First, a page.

Young South Africans brought their frustration over poverty and joblessness to the streets Thursday, responding to a call by the tough-talking youth leader of the governing African National Congress who has clashed with older party leaders over economic policy.
"Shoot the boer!" the crowd of thousands sang, a black liberation war-era chant that South Africa's highest court has ruled is racist and that the ANC ordered youth leader Julius Malema and his followers to stop singing. "Boer," farmer in the language of Dutch-descended South Africans, is sometimes used for all whites.
Malema led the crowd in chants of "Down with white monopoly capital!" as they approached the Chamber of Mines headquarters. Malema has been demanding nationalization of the country's lucrative mines, though the ANC-led government has said it has no intention to do so.
A banner at the mining headquarters declared "We agree with you that unemployment is too high, poverty is too high, inequality is too high."
Police and ANC Youth League marshals kept a close watch as the crowd of about 5,000 marched in 80-degree (27-degree Celsius) heat with dance music blaring from speakers.
Protester Tsholofelo Stephina Bester said the ANC must act faster to help the poor. Bester said that when she graduated from high school 10 years ago, she couldn't afford further studies to pursue her dream of becoming a social worker. She has been looking for steady work since. For the last two years, she has volunteered as an AIDS counselor, earning "pocket money" of 1,500 rand (about $190) a month. She and her 7-year-old daughter get by on that and welfare assistance.
"I want them not to promise without delivering," she said of ANC leaders. "I want them to deliver."
A quarter of the South African work force was unemployed even before the worldwide slowdown led to hundreds of thousands of lost jobs here. Unemployment among young people is even higher than the national average.
Malema took the lead in the "economic freedom march" that will go to the Johannesburg Stock Exchange, then on foot and by bus about 40 miles (60 kilometers) north to Pretoria, the seat of government. After an overnight vigil in a Pretoria sports stadium, Malema will present government officials with his demands, which include jobs, housing and other help for the poor, and nationalizing the mines.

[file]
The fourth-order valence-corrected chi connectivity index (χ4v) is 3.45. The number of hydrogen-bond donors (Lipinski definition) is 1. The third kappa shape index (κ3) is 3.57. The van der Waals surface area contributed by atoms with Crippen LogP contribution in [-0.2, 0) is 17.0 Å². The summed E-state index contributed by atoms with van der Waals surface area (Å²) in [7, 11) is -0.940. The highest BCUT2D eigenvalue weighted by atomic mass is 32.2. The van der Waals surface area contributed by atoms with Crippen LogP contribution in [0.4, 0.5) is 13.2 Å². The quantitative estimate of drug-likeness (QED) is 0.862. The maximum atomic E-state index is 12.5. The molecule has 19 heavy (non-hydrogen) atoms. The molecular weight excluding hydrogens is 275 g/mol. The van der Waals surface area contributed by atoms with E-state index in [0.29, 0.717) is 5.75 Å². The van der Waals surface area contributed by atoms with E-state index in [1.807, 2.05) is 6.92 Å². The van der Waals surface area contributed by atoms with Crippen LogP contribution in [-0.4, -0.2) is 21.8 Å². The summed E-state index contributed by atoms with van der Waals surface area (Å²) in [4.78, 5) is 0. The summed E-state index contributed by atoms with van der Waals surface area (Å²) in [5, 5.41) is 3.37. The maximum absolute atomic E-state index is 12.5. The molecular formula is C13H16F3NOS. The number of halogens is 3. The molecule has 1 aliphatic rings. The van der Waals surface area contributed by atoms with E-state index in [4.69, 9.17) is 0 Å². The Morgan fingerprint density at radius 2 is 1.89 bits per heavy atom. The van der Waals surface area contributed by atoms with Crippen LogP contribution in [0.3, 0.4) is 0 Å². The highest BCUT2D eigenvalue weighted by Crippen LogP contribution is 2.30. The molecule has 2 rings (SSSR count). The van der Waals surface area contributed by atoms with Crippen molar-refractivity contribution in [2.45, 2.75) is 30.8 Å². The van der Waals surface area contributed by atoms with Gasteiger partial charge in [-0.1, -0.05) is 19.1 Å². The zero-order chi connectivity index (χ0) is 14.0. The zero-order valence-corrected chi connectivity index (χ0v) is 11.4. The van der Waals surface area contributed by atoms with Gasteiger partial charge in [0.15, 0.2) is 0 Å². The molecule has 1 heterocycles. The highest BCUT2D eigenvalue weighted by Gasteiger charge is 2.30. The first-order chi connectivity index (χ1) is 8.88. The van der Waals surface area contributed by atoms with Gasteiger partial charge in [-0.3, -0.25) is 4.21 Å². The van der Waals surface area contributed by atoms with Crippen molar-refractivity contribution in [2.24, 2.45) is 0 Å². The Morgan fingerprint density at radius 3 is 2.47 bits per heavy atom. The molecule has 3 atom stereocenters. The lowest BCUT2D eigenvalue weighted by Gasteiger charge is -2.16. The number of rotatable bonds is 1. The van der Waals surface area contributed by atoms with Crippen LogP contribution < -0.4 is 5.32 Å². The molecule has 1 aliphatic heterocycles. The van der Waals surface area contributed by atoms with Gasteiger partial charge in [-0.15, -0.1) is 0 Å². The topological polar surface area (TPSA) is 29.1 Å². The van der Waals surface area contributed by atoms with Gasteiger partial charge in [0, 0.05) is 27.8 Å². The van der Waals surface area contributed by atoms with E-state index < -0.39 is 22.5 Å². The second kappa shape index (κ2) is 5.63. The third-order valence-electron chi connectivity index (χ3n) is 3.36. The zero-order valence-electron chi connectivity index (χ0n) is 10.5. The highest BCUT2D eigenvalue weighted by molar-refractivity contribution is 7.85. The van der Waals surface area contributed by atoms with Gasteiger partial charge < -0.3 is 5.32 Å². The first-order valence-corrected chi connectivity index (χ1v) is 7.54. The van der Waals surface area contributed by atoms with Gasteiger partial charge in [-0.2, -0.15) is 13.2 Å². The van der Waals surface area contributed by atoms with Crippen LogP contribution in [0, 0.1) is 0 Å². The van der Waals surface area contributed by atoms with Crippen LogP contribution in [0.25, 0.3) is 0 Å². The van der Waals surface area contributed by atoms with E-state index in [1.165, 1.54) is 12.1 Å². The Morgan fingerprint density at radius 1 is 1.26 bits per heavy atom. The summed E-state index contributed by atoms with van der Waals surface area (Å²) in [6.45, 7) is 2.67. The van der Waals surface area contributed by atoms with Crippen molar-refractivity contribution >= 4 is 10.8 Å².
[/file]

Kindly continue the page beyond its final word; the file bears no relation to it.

ANC leaders say talk about nationalizing mines undermines investor confidence, while Malema calls them "cowards," accusing them of being afraid to take on powerful mine bosses. Malema also says whites remain privileged 17 years after the end of apartheid, and that big business largely remains in white hands.
Thursday's protest may be aimed as much at influencing ANC economic policy as showing older leaders Malema cannot be ignored. Next year, President Jacob Zuma faces an internal party leadership vote that could also determine who will be South Africa's next president. Malema helped put Zuma in power after turning against predecessor Thabo Mbeki.
The main ANC grudgingly accepted Malema's plans to march after asking Malema to tone down his anti-government rhetoric. He also pledged the march would be peaceful.
In August, pro-Malema demonstrators burned ANC flags and ran through the streets of downtown Johannesburg holding up flaming T-shirts bearing the image of President Zuma. That protest was sparked by the start of a disciplinary hearing for Malema and five other youth league officers accused of bringing the ANC into disrepute with calls for the ouster of the democratic government of neighboring Botswana. They face expulsion or suspension from the party in a process that has not yet concluded.
In a speech to parliament earlier this week, Finance Minister Pravin Gordhan said creating jobs, reducing poverty, building infrastructure and expanding the economy would be the work of many decades. In what many analysts said was a veiled reference to Malema's calls for nationalization, Gordhan said South Africa's mining industry, a key sector of the country's economy, had not benefited from a global boom in mineral prices, in part because of "uncertainty in the regulatory environment."
"Anger is not enough," Gordhan said. "We have to act, we have to be bold and farsighted in our resolve to move ahead with the reforms that will build a better future not just for ourselves but for generations to come."